Brett Daniel defines these two in a simpler way; strategy is often called the ‘what we want to accomplish’ while tactics is referred to as the ‘how we are going to accomplish it.’ From the above definition, terrorism is a tactic used by a group of individuals to advance their beliefs and gain more power within a state (strategy). CONCEPT OF TERRORISM Since the 9/11 event, terrorism has been becoming more rampant and violent in nations of the world. Getting to the bottom and providing a solution has also been increasingly difficult and one of the main reasons is the lack of a confound definition. “Terrorism in the most widely accepted contemporary usage of term, is fundamentally and inherently political. It is also unavoidably about pow... ... middle of paper ... ...errorist attack known as 9/11, as a state, they came out stronger nation with strategies in how to not only defeat terrorism but help other states overcome and stand against attacks.
Now that Sinn Fein has the ability to achieve objectives through political means, it is no longer part of the IRA; although, some still view them to be the political wing of the IRA. (2) This strategy can easily change once again, should the objectives become more di... ... middle of paper ... ...otherwise be extraordinary acts of desperation becomes a religious duty in the mind of the religiously motivated terrorist. This helps explain the high level of commitment and willingness to risk death among religious extremist groups. The Hezbollah view the West as “the Great Satan” and the foremost corrupting influence on the Islamic world today. This militant group does not view the suicide bombing of the Marine barracks in Beirut as an insane act,(5) but as martyrdom against the evil ways of the West.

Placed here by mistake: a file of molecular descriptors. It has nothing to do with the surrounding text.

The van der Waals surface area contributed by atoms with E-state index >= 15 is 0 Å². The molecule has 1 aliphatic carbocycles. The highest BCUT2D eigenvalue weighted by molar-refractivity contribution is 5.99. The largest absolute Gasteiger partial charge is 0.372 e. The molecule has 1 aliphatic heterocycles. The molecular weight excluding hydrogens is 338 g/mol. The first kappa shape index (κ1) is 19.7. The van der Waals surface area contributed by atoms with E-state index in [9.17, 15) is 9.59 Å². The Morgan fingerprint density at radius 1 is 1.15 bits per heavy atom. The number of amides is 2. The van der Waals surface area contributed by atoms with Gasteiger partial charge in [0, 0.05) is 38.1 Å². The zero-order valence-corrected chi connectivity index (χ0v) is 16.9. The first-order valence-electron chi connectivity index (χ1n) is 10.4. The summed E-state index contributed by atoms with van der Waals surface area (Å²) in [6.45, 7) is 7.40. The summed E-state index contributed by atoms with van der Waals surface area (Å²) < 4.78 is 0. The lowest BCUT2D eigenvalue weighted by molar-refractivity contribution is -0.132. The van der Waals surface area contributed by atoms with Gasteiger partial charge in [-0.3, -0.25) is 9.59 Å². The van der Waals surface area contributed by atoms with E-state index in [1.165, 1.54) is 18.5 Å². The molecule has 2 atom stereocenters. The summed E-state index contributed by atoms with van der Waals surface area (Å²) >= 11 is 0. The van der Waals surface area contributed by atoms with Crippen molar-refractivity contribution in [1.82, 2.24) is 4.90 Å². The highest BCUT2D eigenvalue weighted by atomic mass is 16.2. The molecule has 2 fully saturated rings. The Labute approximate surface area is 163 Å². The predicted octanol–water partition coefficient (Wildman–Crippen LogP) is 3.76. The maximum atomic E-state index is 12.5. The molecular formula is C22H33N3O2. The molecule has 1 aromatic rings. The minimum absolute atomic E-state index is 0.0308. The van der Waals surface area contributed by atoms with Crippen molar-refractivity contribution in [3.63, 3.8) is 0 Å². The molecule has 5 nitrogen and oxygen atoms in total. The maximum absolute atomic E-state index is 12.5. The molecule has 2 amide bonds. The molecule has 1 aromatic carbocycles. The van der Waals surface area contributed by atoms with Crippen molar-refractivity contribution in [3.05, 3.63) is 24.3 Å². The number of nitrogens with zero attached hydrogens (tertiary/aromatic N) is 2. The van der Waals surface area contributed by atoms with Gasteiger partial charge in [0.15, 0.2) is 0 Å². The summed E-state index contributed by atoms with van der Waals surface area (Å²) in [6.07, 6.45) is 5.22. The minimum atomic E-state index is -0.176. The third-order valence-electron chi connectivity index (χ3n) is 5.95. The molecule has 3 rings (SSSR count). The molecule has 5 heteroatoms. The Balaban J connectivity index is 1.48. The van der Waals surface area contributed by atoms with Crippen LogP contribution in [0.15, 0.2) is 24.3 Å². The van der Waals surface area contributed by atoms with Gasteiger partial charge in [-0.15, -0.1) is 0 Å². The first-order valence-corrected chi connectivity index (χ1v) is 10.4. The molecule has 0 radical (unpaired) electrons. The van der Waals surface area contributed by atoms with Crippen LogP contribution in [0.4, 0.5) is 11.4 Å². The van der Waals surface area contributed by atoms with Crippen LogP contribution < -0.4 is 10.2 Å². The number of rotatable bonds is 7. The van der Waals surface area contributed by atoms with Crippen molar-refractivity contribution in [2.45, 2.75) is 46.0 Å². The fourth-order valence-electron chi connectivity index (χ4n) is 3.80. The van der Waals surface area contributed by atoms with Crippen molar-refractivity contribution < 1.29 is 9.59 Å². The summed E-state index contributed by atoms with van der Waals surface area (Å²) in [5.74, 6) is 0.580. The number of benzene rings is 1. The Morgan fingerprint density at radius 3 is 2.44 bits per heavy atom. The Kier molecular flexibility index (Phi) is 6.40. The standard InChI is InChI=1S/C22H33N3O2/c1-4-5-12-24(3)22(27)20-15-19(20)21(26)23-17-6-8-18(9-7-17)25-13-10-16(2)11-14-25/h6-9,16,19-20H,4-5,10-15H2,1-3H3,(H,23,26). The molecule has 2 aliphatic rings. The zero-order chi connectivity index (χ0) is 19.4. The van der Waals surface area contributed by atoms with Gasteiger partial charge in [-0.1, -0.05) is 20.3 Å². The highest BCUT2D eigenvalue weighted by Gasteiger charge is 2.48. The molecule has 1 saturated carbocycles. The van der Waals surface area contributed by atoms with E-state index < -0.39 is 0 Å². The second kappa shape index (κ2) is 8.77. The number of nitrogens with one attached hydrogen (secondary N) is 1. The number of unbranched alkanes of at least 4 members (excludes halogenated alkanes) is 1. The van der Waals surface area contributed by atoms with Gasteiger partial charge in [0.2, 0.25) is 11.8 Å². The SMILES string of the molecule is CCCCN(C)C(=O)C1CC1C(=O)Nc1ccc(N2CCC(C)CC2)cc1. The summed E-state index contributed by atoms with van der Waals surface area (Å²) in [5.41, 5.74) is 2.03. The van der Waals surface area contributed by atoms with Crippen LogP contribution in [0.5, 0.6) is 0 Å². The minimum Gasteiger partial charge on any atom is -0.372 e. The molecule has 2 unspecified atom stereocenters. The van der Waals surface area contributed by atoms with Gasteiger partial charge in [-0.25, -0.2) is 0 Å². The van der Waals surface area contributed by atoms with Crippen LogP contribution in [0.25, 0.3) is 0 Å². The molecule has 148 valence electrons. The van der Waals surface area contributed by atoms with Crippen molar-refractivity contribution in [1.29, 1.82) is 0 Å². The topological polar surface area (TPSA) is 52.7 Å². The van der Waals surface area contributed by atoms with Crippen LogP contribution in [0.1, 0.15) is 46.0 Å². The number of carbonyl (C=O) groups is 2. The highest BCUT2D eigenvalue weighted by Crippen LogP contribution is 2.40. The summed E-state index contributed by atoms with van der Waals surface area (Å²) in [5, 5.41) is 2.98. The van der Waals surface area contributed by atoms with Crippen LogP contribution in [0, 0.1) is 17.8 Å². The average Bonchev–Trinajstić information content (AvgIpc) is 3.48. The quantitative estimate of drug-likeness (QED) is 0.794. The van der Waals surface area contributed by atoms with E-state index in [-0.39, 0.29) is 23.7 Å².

The book, The Lesser Evil, is a chilling realization focused at the policy makers that respond to terrorism. The ultimate question Michael Ignatieff attempts to ask is whether democracies are strong enough to handle the dangers that threaten these institutions and whether or not they are absolutely committed to defend them. Ignatieff begins his book by telling the readers that democracy’s answer to defeating terrorism not only requires violence, but may also require coercion, deception, secrecy, and violation of rights. He then asks how can democracies resort to these conclusions without destroying those values, which that nation stands for. The first section of this book attempts to draw a line between a wholesome libertarian position maintaining that the abuses of human rights can never be justified and a solely pragmatic perspective that judges antiterrorist measures by their efficiency.
This is due to limited membership and a lack of resources. This makes terrorism morally distinct from war, because of its implicit and deliberate use of fear towards a group(Scheffler,2006,p15). Terrorists aim to spread fear amongst a broader population in order to gain a political advantage(Goodin,2006,p49). This suggests that global attention and publ... ... middle of paper ... ...on-democratic regimes around the world. Pogge(p13) reinforces this by pointing out unjustified moral appeals and assertions on both sides, such as Bush claiming that “America must defend freedom against the enemies of freedom”.